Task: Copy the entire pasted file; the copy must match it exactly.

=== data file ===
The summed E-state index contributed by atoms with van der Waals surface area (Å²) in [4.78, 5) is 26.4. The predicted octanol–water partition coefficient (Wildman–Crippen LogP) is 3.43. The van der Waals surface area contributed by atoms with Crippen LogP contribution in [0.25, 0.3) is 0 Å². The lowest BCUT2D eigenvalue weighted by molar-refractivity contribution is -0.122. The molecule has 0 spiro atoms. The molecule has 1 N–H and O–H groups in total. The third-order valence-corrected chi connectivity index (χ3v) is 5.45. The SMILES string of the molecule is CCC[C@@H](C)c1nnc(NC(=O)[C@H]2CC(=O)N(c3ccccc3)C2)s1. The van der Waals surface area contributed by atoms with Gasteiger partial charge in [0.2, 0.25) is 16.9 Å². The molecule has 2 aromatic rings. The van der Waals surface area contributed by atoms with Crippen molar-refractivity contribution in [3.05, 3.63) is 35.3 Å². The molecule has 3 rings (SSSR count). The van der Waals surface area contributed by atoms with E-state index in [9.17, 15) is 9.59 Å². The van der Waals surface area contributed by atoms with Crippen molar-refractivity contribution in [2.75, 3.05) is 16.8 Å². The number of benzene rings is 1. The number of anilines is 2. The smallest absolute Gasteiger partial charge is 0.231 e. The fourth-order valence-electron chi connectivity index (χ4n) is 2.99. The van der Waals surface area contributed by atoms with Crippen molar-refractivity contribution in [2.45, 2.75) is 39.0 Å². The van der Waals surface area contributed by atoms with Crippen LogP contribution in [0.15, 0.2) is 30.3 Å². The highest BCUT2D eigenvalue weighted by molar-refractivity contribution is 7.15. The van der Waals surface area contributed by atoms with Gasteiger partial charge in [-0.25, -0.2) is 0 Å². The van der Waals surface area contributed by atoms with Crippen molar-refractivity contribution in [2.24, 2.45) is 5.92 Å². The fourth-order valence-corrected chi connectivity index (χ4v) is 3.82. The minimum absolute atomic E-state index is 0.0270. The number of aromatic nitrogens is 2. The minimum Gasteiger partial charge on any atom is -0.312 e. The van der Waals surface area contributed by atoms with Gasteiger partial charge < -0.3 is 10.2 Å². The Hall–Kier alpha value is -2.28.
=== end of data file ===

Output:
The summed E-state index contributed by atoms with van der Waals surface area (Å²) in [4.78, 5) is 26.4. The predicted octanol–water partition coefficient (Wildman–Crippen LogP) is 3.43. The van der Waals surface area contributed by atoms with Crippen LogP contribution in [0.25, 0.3) is 0 Å². The lowest BCUT2D eigenvalue weighted by molar-refractivity contribution is -0.122. The molecule has 0 spiro atoms. The molecule has 1 N–H and O–H groups in total. The third-order valence-corrected chi connectivity index (χ3v) is 5.45. The SMILES string of the molecule is CCC[C@@H](C)c1nnc(NC(=O)[C@H]2CC(=O)N(c3ccccc3)C2)s1. The van der Waals surface area contributed by atoms with Gasteiger partial charge in [0.2, 0.25) is 16.9 Å². The molecule has 2 aromatic rings. The van der Waals surface area contributed by atoms with Crippen molar-refractivity contribution in [3.05, 3.63) is 35.3 Å². The molecule has 3 rings (SSSR count). The van der Waals surface area contributed by atoms with E-state index in [9.17, 15) is 9.59 Å². The van der Waals surface area contributed by atoms with Crippen molar-refractivity contribution in [2.75, 3.05) is 16.8 Å². The number of benzene rings is 1. The number of anilines is 2. The smallest absolute Gasteiger partial charge is 0.231 e. The fourth-order valence-electron chi connectivity index (χ4n) is 2.99. The van der Waals surface area contributed by atoms with Crippen molar-refractivity contribution in [2.45, 2.75) is 39.0 Å². The van der Waals surface area contributed by atoms with Crippen LogP contribution in [0.15, 0.2) is 30.3 Å². The highest BCUT2D eigenvalue weighted by molar-refractivity contribution is 7.15. The van der Waals surface area contributed by atoms with Gasteiger partial charge in [-0.25, -0.2) is 0 Å². The van der Waals surface area contributed by atoms with Crippen molar-refractivity contribution in [2.24, 2.45) is 5.92 Å². The fourth-order valence-corrected chi connectivity index (χ4v) is 3.82. The minimum absolute atomic E-state index is 0.0270. The number of aromatic nitrogens is 2. The minimum Gasteiger partial charge on any atom is -0.312 e. The van der Waals surface area contributed by atoms with Gasteiger partial charge < -0.3 is 10.2 Å². The Hall–Kier alpha value is -2.28.